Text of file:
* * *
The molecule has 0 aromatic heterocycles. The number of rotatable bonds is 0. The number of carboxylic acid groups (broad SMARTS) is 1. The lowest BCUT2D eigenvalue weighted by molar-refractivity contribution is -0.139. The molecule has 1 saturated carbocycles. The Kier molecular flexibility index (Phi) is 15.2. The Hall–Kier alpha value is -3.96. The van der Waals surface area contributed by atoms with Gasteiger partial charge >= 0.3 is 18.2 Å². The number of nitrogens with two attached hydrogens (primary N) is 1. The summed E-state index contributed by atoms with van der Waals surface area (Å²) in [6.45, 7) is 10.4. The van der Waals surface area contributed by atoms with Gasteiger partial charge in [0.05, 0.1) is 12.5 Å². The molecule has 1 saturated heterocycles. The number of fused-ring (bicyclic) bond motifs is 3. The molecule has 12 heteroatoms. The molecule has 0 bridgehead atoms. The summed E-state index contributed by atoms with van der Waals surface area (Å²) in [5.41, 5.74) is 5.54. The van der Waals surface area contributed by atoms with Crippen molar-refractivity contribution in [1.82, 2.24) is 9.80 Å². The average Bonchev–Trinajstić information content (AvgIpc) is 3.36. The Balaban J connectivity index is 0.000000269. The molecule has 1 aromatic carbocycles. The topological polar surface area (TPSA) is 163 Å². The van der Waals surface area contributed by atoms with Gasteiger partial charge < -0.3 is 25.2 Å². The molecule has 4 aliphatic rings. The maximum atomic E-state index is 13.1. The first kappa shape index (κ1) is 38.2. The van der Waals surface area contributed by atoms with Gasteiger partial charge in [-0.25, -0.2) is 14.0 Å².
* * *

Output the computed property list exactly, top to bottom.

The molecule has 0 aromatic heterocycles. The number of rotatable bonds is 0. The number of carboxylic acid groups (broad SMARTS) is 1. The lowest BCUT2D eigenvalue weighted by molar-refractivity contribution is -0.139. The molecule has 1 saturated carbocycles. The Kier molecular flexibility index (Phi) is 15.2. The Hall–Kier alpha value is -3.96. The van der Waals surface area contributed by atoms with Gasteiger partial charge >= 0.3 is 18.2 Å². The number of nitrogens with two attached hydrogens (primary N) is 1. The summed E-state index contributed by atoms with van der Waals surface area (Å²) in [6.45, 7) is 10.4. The van der Waals surface area contributed by atoms with Gasteiger partial charge in [0.05, 0.1) is 12.5 Å². The molecule has 1 saturated heterocycles. The number of fused-ring (bicyclic) bond motifs is 3. The molecule has 12 heteroatoms. The molecule has 0 bridgehead atoms. The summed E-state index contributed by atoms with van der Waals surface area (Å²) in [5.41, 5.74) is 5.54. The van der Waals surface area contributed by atoms with Crippen molar-refractivity contribution in [1.82, 2.24) is 9.80 Å². The average Bonchev–Trinajstić information content (AvgIpc) is 3.36. The Balaban J connectivity index is 0.000000269. The molecule has 1 aromatic carbocycles. The topological polar surface area (TPSA) is 163 Å². The van der Waals surface area contributed by atoms with Gasteiger partial charge < -0.3 is 25.2 Å². The molecule has 4 aliphatic rings. The maximum atomic E-state index is 13.1. The first kappa shape index (κ1) is 38.2. The van der Waals surface area contributed by atoms with Gasteiger partial charge in [-0.25, -0.2) is 14.0 Å².